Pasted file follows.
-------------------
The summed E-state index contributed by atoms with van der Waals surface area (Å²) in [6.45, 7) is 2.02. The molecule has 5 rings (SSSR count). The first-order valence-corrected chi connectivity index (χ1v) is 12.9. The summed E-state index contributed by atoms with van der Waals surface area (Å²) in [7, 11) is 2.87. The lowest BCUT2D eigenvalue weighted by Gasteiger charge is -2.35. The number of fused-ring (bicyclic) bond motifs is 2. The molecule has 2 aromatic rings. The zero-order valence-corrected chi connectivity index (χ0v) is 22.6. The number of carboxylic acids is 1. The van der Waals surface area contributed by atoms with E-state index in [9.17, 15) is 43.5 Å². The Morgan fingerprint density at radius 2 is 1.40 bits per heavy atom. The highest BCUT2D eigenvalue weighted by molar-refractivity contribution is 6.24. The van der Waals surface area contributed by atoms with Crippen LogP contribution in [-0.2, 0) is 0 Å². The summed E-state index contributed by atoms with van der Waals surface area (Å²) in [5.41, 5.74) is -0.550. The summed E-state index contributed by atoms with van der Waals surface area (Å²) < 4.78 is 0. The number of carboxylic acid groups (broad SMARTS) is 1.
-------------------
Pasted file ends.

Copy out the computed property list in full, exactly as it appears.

The summed E-state index contributed by atoms with van der Waals surface area (Å²) in [6.45, 7) is 2.02. The molecule has 5 rings (SSSR count). The first-order valence-corrected chi connectivity index (χ1v) is 12.9. The summed E-state index contributed by atoms with van der Waals surface area (Å²) in [7, 11) is 2.87. The lowest BCUT2D eigenvalue weighted by Gasteiger charge is -2.35. The number of fused-ring (bicyclic) bond motifs is 2. The molecule has 2 aromatic rings. The zero-order valence-corrected chi connectivity index (χ0v) is 22.6. The number of carboxylic acids is 1. The van der Waals surface area contributed by atoms with E-state index in [9.17, 15) is 43.5 Å². The Morgan fingerprint density at radius 2 is 1.40 bits per heavy atom. The highest BCUT2D eigenvalue weighted by molar-refractivity contribution is 6.24. The van der Waals surface area contributed by atoms with Crippen LogP contribution in [-0.2, 0) is 0 Å². The summed E-state index contributed by atoms with van der Waals surface area (Å²) in [5.41, 5.74) is -0.550. The summed E-state index contributed by atoms with van der Waals surface area (Å²) < 4.78 is 0. The number of carboxylic acid groups (broad SMARTS) is 1.